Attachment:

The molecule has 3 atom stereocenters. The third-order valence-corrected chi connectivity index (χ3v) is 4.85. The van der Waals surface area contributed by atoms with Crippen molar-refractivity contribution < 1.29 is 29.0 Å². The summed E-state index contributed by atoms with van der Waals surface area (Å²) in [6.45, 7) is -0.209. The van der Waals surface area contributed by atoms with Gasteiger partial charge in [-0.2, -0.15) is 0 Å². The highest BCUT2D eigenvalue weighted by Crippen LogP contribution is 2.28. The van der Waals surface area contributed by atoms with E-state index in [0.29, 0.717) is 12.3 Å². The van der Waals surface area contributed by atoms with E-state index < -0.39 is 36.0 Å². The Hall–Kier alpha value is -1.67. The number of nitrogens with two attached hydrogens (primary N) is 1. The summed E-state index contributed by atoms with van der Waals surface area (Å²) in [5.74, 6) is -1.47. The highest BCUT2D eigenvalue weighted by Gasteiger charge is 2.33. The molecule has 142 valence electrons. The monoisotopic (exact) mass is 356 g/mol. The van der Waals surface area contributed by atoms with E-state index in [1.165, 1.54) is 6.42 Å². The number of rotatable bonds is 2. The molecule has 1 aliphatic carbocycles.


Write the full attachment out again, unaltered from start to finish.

The molecule has 3 atom stereocenters. The third-order valence-corrected chi connectivity index (χ3v) is 4.85. The van der Waals surface area contributed by atoms with Crippen molar-refractivity contribution < 1.29 is 29.0 Å². The summed E-state index contributed by atoms with van der Waals surface area (Å²) in [6.45, 7) is -0.209. The van der Waals surface area contributed by atoms with Gasteiger partial charge in [-0.2, -0.15) is 0 Å². The highest BCUT2D eigenvalue weighted by Crippen LogP contribution is 2.28. The van der Waals surface area contributed by atoms with E-state index in [0.29, 0.717) is 12.3 Å². The van der Waals surface area contributed by atoms with E-state index < -0.39 is 36.0 Å². The Hall–Kier alpha value is -1.67. The number of nitrogens with two attached hydrogens (primary N) is 1. The summed E-state index contributed by atoms with van der Waals surface area (Å²) in [5.74, 6) is -1.47. The highest BCUT2D eigenvalue weighted by Gasteiger charge is 2.33. The molecule has 142 valence electrons. The monoisotopic (exact) mass is 356 g/mol. The van der Waals surface area contributed by atoms with E-state index in [1.165, 1.54) is 6.42 Å². The number of rotatable bonds is 2. The molecule has 1 aliphatic carbocycles.